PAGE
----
Alberta’s Agriculture and Forestry Minister says the province will take another look at the stricter semi-trailer training requirements for farmers that were put in place following the 2018 Humboldt Broncos bus crash.
Saskatchewan, Alberta and Manitoba introduced compulsory truck-driver training after the crash.
Devin Dreeshen said semi-trailer training was an issue farmers spoke up about during recent community consultations on repealing the NDP’s controversial agricultural legislation Bill 6.
“It was something that I heard loud and clear out on the road talking to farmers,” Dreeshen said.
He said Transportation Minister Ric McIver is looking into the issue.
“The rules have been punted back into the future so there is time to have an open consultation on it. That is something that (Ric McIver) is committed to doing, and something the government is looking at.”
Dreeshen said farmers are just hauling their own grain. They are not commercial truckers who are out on the road 200-plus days a year.
“(Farmers) are not going up and down Highway 2 every day. They’re hauling from their bins to the grain elevator. It’s a different world.”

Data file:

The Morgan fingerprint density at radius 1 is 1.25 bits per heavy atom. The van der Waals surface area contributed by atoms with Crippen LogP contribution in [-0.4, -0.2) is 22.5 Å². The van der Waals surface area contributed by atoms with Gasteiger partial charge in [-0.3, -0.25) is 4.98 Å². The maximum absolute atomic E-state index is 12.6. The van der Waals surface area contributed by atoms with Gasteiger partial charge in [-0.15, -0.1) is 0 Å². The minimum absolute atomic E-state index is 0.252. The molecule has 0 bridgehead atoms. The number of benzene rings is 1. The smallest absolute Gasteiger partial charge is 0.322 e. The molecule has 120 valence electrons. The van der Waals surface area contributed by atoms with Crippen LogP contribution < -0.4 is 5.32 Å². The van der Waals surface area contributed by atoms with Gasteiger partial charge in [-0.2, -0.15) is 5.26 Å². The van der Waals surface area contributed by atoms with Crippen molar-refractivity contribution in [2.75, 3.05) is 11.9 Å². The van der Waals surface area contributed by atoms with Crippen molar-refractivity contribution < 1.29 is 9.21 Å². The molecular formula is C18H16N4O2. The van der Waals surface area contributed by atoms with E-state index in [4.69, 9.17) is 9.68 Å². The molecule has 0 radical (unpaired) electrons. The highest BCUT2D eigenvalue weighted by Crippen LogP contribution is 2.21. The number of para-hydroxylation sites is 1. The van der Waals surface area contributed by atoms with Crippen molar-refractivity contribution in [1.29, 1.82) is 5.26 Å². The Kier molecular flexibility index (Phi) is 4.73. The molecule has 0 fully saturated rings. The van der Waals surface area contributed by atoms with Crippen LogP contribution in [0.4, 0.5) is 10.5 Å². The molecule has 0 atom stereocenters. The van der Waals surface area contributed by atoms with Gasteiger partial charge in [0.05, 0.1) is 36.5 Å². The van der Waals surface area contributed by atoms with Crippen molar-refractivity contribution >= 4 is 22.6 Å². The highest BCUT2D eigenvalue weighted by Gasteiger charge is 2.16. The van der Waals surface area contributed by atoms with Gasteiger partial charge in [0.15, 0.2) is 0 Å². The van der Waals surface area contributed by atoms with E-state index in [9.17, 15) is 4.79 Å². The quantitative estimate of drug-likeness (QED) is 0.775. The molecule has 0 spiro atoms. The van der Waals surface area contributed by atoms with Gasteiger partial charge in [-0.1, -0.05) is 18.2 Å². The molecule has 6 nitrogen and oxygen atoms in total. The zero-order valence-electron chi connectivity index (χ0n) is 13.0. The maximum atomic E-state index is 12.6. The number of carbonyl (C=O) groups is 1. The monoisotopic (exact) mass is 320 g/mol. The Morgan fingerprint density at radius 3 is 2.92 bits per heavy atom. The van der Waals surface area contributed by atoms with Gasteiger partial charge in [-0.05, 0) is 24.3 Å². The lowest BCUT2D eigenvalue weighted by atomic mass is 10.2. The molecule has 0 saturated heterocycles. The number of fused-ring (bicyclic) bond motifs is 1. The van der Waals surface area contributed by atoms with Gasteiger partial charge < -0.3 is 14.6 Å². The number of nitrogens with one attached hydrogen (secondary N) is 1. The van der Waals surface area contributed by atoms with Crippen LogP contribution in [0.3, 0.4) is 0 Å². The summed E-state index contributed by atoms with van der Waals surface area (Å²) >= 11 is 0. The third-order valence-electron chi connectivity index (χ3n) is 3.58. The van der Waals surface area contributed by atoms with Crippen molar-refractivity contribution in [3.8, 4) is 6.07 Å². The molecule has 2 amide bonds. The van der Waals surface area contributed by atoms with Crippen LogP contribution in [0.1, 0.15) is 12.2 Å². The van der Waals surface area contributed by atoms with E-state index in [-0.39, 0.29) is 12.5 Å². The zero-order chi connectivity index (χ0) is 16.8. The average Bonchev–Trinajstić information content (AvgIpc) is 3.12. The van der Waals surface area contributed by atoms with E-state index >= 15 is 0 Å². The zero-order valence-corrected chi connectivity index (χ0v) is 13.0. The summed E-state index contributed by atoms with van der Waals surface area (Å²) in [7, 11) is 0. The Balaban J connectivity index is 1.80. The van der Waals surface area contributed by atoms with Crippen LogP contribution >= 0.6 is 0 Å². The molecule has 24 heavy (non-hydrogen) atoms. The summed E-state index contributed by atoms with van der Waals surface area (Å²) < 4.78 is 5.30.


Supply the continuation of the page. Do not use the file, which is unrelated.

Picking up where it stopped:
He said farmers hear about their competitors in other jurisdictions who have different rules and Alberta farmers want to be on the same playing field.
“That’s something I’d obviously be in favour of.”
Dreeshen’s department is now compiling information gathered from 25 community consultation sessions and is working with Alberta Labour and Immigration on data analysis, policy options and potential legislation.
About 1,200 online submissions were also received, and government is preparing a document summarizing key findings from the consultation that will be posted on alberta.ca.
The Farm Freedom and Safety Act is expected to be introduced during the fall session of the legislature.
With files from The Canadian Press